2 views of Windermere
Windermere Rd

Views of Windermere Rd, from Google Earth street view.

18 Windermere was sold last in 2011 for £132,000.

Queenie married on 23 December 1926 at West Bromwich Registry Office. Sadly the marriage did not last and it may well be that her husband, who was a widower, really just wanted a live-in housekeeper and someone to look after his children. We will never know the truth as it was something Queenie never discussed. By 1932 Queenie was [back] in Teddington and her name is recorded in OMGA membership as Adams and not under her married name. It was almost as if she wished to draw a veil over it.

In 1939 she was living at 25 Windermere Rd. During the war, despite the danger from air raids, “she wouldn’t go in the shelter, maintaining that if you looked at all the bombed houses the stairs were still there so that was her little shelter – under the stairs.”

houses bombed
Blitz damage

http://www.bbc.co.uk/news/uk-england-coventry-warwickshire-34746691

In the 1950s, she went to live in Antrobus Rd and had a bedsit there.

Bedsit street
Antrobus Rd

Antrobus Rd, courtesy of Google Earth Street View

“The last time I heard from her was in 1974, 5 years before she died. She was in a home [for the elderly] in Somerset Rd Handsworth, her sight was failing, she was doing a lot of baby knitting and had frequent visitors of nieces and nephews.”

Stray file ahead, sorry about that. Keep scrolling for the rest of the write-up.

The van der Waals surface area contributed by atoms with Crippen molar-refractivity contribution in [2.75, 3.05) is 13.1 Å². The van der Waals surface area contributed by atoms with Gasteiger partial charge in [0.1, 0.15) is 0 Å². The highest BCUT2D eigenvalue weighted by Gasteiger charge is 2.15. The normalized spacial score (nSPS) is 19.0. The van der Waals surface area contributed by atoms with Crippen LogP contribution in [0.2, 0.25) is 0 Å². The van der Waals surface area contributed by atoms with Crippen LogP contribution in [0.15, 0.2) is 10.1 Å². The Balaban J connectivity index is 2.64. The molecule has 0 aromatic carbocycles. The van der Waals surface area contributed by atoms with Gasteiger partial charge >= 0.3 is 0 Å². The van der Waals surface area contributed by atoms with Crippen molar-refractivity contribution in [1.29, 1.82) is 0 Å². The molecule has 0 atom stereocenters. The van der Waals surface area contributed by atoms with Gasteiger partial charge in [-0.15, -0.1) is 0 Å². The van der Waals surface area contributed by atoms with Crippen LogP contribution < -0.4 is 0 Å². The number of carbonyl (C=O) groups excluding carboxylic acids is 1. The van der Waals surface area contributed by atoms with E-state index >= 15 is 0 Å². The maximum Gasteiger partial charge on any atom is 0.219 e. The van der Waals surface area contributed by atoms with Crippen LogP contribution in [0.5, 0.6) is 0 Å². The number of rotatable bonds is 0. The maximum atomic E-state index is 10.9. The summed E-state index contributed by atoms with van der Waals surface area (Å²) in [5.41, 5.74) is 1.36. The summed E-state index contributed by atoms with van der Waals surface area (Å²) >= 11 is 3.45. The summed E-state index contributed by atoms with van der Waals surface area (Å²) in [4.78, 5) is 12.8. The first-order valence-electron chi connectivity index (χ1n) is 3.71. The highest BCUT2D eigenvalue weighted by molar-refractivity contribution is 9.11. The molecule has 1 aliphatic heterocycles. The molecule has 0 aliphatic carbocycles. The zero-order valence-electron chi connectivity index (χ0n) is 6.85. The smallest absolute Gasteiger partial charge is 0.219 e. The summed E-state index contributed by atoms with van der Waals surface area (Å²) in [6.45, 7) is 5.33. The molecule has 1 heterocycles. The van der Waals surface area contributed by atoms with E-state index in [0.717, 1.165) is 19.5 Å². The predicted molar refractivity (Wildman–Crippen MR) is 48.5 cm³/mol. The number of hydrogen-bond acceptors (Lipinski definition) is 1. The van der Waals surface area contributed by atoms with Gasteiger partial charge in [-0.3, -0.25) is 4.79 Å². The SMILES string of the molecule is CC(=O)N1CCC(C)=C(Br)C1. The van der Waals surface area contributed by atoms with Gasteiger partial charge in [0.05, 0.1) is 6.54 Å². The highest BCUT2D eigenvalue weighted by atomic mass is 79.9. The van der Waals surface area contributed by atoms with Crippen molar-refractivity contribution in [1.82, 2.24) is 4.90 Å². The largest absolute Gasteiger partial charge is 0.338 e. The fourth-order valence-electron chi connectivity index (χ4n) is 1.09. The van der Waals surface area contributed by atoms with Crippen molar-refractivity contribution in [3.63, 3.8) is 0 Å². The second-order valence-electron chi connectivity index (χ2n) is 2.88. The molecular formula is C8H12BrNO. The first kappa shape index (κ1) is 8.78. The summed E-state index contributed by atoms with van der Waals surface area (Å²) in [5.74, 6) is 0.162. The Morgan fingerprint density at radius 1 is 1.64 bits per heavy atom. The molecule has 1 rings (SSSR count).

Care Home
Somerset Rd

Somerset Rd courtesy of Google Earth Street View

Despite her advancing years, we still capture something of her personality in her comments: she complained about ‘dear England going to ruin with … all the nitwits in Parliament’ and she ‘just liked to think of happy times 50 years ago’.

Marie Victoria White died in Dudley Rd Hospital on 6th April 1979 aged 82. Causes of death included cardiac failure, bronchitis, emphysema and coronary atheroma – in short, a tired body simply shutting down. Our family historian correspondent said of her

“She was a lovely lady and I remember her with great affection and wish I had known more about her but when you are young you just don’t ask those sort of questions which could be so relevant today.”

We don’t know what her view of the spaghetti tree hoax was but “she had a good sense of humour”.

I bet she roared with laughter!

Panorama 1957
Spaghetti harvest

https://uk.news.yahoo.com/april-fools–day–best-april-fools-pranks-ever-160640356.html

(Quotation in title from William Hamilton Gibson was an American illustrator, author and naturalist.)